This is also for many other things in your life, whether it’s starting your own family, buying your own property, your life goals etc. Give yourself some indication or gauge on the urgency or effort required and then pace yourself. You don’t want to run a marathon and have no idea where the endpoint is and where to go. When you have no idea what you are running for, you will be demoralised all the time.
At the same time, life never ever goes as planned, so be flexible when things happen. Don’t beat yourself up just because things are not going the way you thought they would. Be adaptable, evaluate and tackle what life throws at you accordingly. Sometimes taking the longer route will lead to a better view.
7) Take Care Of Your Mental Health
I can’t emphasise this enough but take care of your mental health. We can only go as far as our mental health takes us. Learn how to protect your mind and guard your brain against all the noise. Start finding mindfulness through meditation, finding spirituality, or anything similar to create space for yourself; space to think, space to breathe, space between ourselves and our reactions.
The human mind is an extremely complex machine and there are many ways that can cause problems to your mental health. Learn to stop comparing yourself with others because life is not a race. How can it be a race if we all start from different starting points and have different ending points? Why feel horrible when your mile-run takes a longer time to complete than somebody’s 100m run?
Love yourself, be kinder to yourself, do what makes you happy.
Don’t live your life as somebody else and don’t live your life for other people.
8) Take Care Of Your Body
I’m sure no one is surprised that exercising and dieting is here.
In my early 20s, I drank a lot of alcohol had the unhealthiest diet that revolved around fried and processed food, which was not right for my body. When I was 24, I gained 20kg in a year. Yeah, you heard that right. I was so caught up with the grind of life that I kept making excuses for not exercising. Within a few years, I developed chronic illness and health issues that may nag me for the rest of my life. There’s this saying in Chinese that roughly translates to “If you ruin your body before your 40s, your body will ruin you after your 40s”.
Nowadays, I take care of my diet and exercise regularly. You won’t realise the benefits of being healthy until you experience it yourself.
I feel less lethargic, I am able to sleep and breathe better, feel less depressed and so on.
This is not about body positivity and how you should look. Even the thinnest person can have arteries clogged up like the roads of Bangkok. I’m sure that even while enjoying life, we can all make room for better living habits.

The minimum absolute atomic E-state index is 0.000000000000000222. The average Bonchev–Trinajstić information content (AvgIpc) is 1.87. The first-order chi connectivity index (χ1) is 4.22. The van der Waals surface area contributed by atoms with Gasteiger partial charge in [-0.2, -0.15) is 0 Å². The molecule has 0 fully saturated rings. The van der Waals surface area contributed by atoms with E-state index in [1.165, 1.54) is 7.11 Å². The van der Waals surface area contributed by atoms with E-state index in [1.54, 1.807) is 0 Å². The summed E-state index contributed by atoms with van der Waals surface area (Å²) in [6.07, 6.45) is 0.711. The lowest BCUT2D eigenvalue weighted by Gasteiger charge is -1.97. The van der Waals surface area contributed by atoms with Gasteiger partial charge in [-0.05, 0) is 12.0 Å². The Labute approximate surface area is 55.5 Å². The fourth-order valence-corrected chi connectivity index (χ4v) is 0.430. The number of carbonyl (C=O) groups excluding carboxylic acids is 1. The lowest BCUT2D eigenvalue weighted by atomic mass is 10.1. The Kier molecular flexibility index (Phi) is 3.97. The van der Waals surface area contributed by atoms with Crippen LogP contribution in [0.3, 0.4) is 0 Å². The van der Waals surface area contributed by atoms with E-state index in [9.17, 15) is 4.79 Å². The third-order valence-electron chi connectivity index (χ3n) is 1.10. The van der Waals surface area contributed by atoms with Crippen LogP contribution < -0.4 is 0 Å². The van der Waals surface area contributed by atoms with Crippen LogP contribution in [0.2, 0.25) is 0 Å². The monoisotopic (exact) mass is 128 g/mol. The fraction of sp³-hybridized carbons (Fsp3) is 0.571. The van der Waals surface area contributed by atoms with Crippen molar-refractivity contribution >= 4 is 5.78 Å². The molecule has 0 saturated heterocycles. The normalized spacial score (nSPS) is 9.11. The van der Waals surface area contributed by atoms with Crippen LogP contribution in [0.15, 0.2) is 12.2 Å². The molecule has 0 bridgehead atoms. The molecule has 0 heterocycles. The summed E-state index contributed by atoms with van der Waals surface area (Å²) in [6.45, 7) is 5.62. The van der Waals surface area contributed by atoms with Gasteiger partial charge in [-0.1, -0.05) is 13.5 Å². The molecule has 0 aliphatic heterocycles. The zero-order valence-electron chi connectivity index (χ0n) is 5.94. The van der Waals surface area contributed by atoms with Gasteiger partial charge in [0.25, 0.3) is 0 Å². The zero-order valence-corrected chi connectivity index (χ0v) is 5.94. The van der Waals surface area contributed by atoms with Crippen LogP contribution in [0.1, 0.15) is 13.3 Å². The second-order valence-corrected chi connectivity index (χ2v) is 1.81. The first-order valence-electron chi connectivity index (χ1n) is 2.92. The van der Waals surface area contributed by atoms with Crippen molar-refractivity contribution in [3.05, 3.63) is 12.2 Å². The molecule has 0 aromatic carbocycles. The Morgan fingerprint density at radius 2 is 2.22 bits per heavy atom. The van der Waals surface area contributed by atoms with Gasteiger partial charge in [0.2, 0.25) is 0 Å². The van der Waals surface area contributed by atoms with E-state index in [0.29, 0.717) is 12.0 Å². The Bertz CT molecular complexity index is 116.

At the end of the day, if you can’t preserve life, what’s all this hard work for?
9) Talk to More People
Even as an introvert, I’m not afraid to start conversations with people; regardless of whom they are. This can be the private hire car driver, a cashier at a local coffee shop, some guy you meet at the gym.
Some of the best advice I’ve gotten in life is from people whom I don’t even know their names. Everyone has their own stories and their own perspective to share. Learn from these conversations, form genuine connections – there will always be something that we can learn and take away from others. The more we speak to others, the wiser we become. This is how I am able to provide advice to people when I have not experienced what they are going through.
Step out of your comfort zone, allow yourself to know more people, form healthy relationships and social connections. Studies have shown that people who are more connected to others are happier, healthier and live a longer life compared to those who are less connected and more isolated.
Having said that, be genuine when you talk to others, and not expect something in return. If you expect something in return (maybe a favour in the future), that’s manipulation.
10) Choose Who You Spend Your Time With Properly
Jim Rohn famously said that we are the average of the five people we spend the most time with.
Surround yourself with people who already are who you want to become. I’m not asking you to find 5 successful people and be best friends with them, but be careful of spending a lot of time with people that are holding you back. Negative people only spread more negativity. Toxic people only spread more toxicity. As you get older, your social circle will get smaller and you have less time for others. It is okay to cut some people off your life.
Most importantly, spend more time with your family and loved ones. I myself am guilty of not spending enough time with my family in my early 20s, but now my life revolves around them. Some friendships may come and go, and relationships may not work out all the time too. But think back on who was there to pick you up during the lows in your life. Give your best to those who have been there at your worst.
These are my advice for people who are struggling to find themselves in their 20s.
Hopefully, you have some takeaways as you make your choices in the future. Share this article with someone who really needs to see this because Quarter-Life Crisis is real and we are not in this alone.
I wish everyone nothing but the best, and I want to see each and every one of you happy and successful.
This article was contributed by Just Media Things. Just Media Things (@justmediathingss) is a platform run by two fellas in their late 20s who create content for folks in media as a coping mechanism for their own vicissitudes of life.